Bahrain suspends main Shia opposition group
The government in Bahrain has suspended all activities by the Sunni Muslim-ruled kingdom's leading Shia Muslim opposition grouping.
A justice ministry statement cited by state media said the offices of the Wefaq National Islamic Society had also been closed and its assets frozen.
A lawyer for Wefaq, whose leader has been jailed for inciting unrest, said the move had came "out of the blue".
Wefaq has helped lead pro-democracy protests in the country since 2011.
That February, demonstrators took to the streets to demand greater political rights and an end to discrimination against the Shia majority.
The following month, King Hamad bin Isa Al Khalifa brought in troops from neighbouring Sunni-led Gulf states to restore order and crush dissent. The unrest left at least 30 civilians and five policemen dead.
Opposition activists say dozens of people have been killed in ongoing clashes between protesters and security forces, while bomb attacks blamed on Iran-backed militants have left a number of police officers dead.
The justice ministry statement published by the official Bahrain News Agency said it had filed a request with a court to suspend Wefaq to "safeguard the security of the kingdom"
A lawyer for Wefaq, Abdullah al-Shamlawi, told the Associated Press news agency that he had been served court papers on Tuesday morning that alleged the grouping had damaged Bahrain's national security since its inception in 2001 and also included claims that it caused unrest during the 2011 uprising.
Within hours, the court had approved the justice ministry's request, he said.
Mr Shamlawi added the court had scheduled a hearing for 6 October to decide whether to "liquidate" Wefaq.
Wefaq is Bahrain's largest legally recognised opposition political society and says it advocates non-violent activism.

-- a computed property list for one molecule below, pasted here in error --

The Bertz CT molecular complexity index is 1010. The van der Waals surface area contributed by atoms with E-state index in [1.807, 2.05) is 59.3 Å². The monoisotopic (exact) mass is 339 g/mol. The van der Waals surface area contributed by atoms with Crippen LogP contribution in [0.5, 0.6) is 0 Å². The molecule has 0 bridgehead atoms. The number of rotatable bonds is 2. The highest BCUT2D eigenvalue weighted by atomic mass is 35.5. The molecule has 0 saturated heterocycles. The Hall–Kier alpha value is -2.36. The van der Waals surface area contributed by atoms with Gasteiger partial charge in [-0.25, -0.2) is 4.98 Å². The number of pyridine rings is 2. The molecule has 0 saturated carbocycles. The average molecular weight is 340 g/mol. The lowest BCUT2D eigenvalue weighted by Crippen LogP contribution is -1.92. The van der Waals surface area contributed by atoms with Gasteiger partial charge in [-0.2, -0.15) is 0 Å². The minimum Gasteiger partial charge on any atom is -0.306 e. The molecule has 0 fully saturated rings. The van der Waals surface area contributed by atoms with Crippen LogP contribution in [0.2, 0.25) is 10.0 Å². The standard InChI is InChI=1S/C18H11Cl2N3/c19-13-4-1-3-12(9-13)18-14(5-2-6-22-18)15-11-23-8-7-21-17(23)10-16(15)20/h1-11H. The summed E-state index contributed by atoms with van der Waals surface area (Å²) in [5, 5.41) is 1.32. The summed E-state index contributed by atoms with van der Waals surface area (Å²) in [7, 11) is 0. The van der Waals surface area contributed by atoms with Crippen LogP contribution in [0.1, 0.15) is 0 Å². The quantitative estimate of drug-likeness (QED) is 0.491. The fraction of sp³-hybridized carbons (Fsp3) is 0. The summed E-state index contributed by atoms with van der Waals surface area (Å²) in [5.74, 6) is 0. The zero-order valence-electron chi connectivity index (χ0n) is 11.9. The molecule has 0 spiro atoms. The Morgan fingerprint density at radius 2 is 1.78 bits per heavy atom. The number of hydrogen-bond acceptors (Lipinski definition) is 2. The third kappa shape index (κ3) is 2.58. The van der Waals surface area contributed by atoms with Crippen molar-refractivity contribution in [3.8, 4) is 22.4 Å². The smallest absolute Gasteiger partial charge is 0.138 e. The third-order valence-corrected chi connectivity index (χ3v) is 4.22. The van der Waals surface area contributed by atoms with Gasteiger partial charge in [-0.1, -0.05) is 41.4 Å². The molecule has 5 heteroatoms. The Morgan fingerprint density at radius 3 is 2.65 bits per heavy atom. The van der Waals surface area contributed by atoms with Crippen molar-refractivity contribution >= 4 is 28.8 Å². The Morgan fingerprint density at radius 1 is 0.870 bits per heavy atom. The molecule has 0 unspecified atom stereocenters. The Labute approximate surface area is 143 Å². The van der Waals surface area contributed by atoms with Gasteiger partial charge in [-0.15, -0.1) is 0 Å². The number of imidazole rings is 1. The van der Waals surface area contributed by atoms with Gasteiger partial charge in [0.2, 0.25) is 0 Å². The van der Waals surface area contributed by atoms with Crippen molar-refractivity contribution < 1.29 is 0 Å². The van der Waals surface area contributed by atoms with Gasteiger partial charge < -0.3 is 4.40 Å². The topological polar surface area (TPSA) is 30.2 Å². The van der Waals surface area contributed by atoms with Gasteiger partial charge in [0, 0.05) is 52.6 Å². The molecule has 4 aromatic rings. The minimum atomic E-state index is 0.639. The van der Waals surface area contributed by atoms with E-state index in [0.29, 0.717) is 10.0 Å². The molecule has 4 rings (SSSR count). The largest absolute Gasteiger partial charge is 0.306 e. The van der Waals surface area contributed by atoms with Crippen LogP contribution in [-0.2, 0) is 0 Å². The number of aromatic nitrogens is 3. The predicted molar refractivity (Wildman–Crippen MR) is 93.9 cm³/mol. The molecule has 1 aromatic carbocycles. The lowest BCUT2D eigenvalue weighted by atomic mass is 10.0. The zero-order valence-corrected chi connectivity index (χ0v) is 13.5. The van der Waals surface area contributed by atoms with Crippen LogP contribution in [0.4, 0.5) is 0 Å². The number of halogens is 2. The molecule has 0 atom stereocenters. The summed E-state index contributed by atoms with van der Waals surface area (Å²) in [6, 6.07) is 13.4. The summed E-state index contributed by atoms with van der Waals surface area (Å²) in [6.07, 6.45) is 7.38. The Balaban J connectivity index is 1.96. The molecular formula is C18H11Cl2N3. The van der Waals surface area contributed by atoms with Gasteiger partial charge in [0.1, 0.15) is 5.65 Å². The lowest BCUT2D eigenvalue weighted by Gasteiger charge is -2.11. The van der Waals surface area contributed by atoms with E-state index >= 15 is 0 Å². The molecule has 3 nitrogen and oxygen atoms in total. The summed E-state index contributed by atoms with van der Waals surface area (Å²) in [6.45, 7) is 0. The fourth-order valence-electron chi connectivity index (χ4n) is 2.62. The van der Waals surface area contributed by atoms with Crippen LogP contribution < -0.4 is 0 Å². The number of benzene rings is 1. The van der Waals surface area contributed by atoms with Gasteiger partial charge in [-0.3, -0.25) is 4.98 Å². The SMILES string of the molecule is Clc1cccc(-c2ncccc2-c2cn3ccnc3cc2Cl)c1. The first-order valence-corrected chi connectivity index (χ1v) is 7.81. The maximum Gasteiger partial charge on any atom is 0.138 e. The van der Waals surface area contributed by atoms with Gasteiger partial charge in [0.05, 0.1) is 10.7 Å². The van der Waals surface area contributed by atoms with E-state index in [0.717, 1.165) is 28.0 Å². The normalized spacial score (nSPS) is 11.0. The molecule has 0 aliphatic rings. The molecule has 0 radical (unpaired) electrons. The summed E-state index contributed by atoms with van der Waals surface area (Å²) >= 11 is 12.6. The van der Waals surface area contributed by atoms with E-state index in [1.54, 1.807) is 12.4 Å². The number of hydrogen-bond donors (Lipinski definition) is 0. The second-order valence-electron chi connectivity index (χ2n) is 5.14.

Last month, an appeal court more than doubled the prison sentence of Wefaq's secretary-general from four years to nine, overturning a trial court's decision to acquit Sheikh Salman of advocating the overthrow of the government by force.
The appeal court increased the sentence despite what Human Rights Watch said was strong evidence that his trial was unfair and the fact that two of the charges on which he was convicted violated his right to freedom of expression.
The government's decision to suspend Wefaq comes a day after the family of the leading human rights activist Nabeel Rajab said he had been detained by police.
Another prominent activist, Zainab al-Khawaja, fled to Denmark last week after reportedly being threatened with being imprisoned again.
In a speech on Monday, the UN High Commissioner for Human Rights, Zeid Raad al-Hussein, noted that at least 250 people had also lost their citizenship in Bahrain in recent years "because of their alleged disloyalty to the interests of the kingdom".
"Repression will not eliminate people's grievances, it will increase them," he said.